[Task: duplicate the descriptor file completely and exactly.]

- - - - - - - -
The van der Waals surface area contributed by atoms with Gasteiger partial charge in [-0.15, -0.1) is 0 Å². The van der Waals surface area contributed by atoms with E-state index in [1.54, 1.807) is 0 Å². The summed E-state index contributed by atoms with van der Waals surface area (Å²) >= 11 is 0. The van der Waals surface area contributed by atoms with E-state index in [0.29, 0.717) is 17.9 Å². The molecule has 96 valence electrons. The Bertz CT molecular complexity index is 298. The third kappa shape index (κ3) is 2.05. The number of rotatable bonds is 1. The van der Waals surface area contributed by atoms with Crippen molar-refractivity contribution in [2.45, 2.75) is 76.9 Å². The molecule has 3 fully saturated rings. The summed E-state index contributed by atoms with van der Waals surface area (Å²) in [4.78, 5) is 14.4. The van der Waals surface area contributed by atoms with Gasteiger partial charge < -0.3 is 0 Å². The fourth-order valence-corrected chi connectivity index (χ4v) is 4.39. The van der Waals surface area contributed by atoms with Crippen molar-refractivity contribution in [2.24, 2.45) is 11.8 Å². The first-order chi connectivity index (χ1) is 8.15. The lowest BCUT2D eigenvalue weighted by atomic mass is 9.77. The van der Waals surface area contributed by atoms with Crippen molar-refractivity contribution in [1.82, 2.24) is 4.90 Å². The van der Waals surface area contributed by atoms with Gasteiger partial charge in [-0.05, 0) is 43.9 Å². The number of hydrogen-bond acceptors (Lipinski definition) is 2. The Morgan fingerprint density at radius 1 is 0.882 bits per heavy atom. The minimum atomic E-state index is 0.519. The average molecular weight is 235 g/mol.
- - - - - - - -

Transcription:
The van der Waals surface area contributed by atoms with Gasteiger partial charge in [-0.15, -0.1) is 0 Å². The van der Waals surface area contributed by atoms with E-state index in [1.54, 1.807) is 0 Å². The summed E-state index contributed by atoms with van der Waals surface area (Å²) >= 11 is 0. The van der Waals surface area contributed by atoms with E-state index in [0.29, 0.717) is 17.9 Å². The molecule has 96 valence electrons. The Bertz CT molecular complexity index is 298. The third kappa shape index (κ3) is 2.05. The number of rotatable bonds is 1. The van der Waals surface area contributed by atoms with Crippen molar-refractivity contribution in [2.45, 2.75) is 76.9 Å². The molecule has 3 fully saturated rings. The summed E-state index contributed by atoms with van der Waals surface area (Å²) in [4.78, 5) is 14.4. The van der Waals surface area contributed by atoms with Gasteiger partial charge < -0.3 is 0 Å². The fourth-order valence-corrected chi connectivity index (χ4v) is 4.39. The van der Waals surface area contributed by atoms with Crippen molar-refractivity contribution in [2.24, 2.45) is 11.8 Å². The first-order chi connectivity index (χ1) is 8.15. The lowest BCUT2D eigenvalue weighted by atomic mass is 9.77. The van der Waals surface area contributed by atoms with Crippen molar-refractivity contribution in [1.82, 2.24) is 4.90 Å². The van der Waals surface area contributed by atoms with Gasteiger partial charge in [-0.05, 0) is 43.9 Å². The number of hydrogen-bond acceptors (Lipinski definition) is 2. The Morgan fingerprint density at radius 1 is 0.882 bits per heavy atom. The minimum atomic E-state index is 0.519. The average molecular weight is 235 g/mol.